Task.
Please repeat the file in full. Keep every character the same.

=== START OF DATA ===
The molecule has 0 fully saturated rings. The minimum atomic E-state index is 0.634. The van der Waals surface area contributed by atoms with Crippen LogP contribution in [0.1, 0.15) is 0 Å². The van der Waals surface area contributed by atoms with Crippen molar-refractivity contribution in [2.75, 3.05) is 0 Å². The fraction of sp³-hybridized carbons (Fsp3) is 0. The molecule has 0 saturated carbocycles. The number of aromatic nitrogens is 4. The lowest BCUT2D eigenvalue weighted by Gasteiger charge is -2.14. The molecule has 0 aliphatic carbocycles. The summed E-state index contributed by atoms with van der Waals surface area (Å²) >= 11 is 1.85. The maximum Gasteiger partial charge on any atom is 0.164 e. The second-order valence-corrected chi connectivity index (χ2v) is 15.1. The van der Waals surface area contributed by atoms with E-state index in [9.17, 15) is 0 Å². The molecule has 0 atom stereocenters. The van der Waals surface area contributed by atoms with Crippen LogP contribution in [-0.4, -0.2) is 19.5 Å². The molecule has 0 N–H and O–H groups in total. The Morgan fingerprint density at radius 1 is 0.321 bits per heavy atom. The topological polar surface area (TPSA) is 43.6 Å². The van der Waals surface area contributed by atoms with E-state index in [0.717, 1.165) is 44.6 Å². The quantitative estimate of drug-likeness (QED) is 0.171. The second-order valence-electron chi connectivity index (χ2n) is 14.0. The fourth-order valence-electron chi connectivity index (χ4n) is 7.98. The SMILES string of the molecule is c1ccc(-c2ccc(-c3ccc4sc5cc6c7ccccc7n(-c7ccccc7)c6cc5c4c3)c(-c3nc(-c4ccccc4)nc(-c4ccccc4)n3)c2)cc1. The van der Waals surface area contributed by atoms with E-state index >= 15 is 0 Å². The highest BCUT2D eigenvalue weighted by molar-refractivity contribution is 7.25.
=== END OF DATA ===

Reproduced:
The molecule has 0 fully saturated rings. The minimum atomic E-state index is 0.634. The van der Waals surface area contributed by atoms with Crippen LogP contribution in [0.1, 0.15) is 0 Å². The van der Waals surface area contributed by atoms with Crippen molar-refractivity contribution in [2.75, 3.05) is 0 Å². The fraction of sp³-hybridized carbons (Fsp3) is 0. The molecule has 0 saturated carbocycles. The number of aromatic nitrogens is 4. The lowest BCUT2D eigenvalue weighted by Gasteiger charge is -2.14. The molecule has 0 aliphatic carbocycles. The summed E-state index contributed by atoms with van der Waals surface area (Å²) >= 11 is 1.85. The maximum Gasteiger partial charge on any atom is 0.164 e. The second-order valence-corrected chi connectivity index (χ2v) is 15.1. The van der Waals surface area contributed by atoms with E-state index in [9.17, 15) is 0 Å². The molecule has 0 atom stereocenters. The van der Waals surface area contributed by atoms with Crippen LogP contribution in [-0.4, -0.2) is 19.5 Å². The molecule has 0 N–H and O–H groups in total. The Morgan fingerprint density at radius 1 is 0.321 bits per heavy atom. The topological polar surface area (TPSA) is 43.6 Å². The van der Waals surface area contributed by atoms with E-state index in [0.717, 1.165) is 44.6 Å². The quantitative estimate of drug-likeness (QED) is 0.171. The second-order valence-electron chi connectivity index (χ2n) is 14.0. The fourth-order valence-electron chi connectivity index (χ4n) is 7.98. The SMILES string of the molecule is c1ccc(-c2ccc(-c3ccc4sc5cc6c7ccccc7n(-c7ccccc7)c6cc5c4c3)c(-c3nc(-c4ccccc4)nc(-c4ccccc4)n3)c2)cc1. The van der Waals surface area contributed by atoms with E-state index >= 15 is 0 Å². The highest BCUT2D eigenvalue weighted by molar-refractivity contribution is 7.25.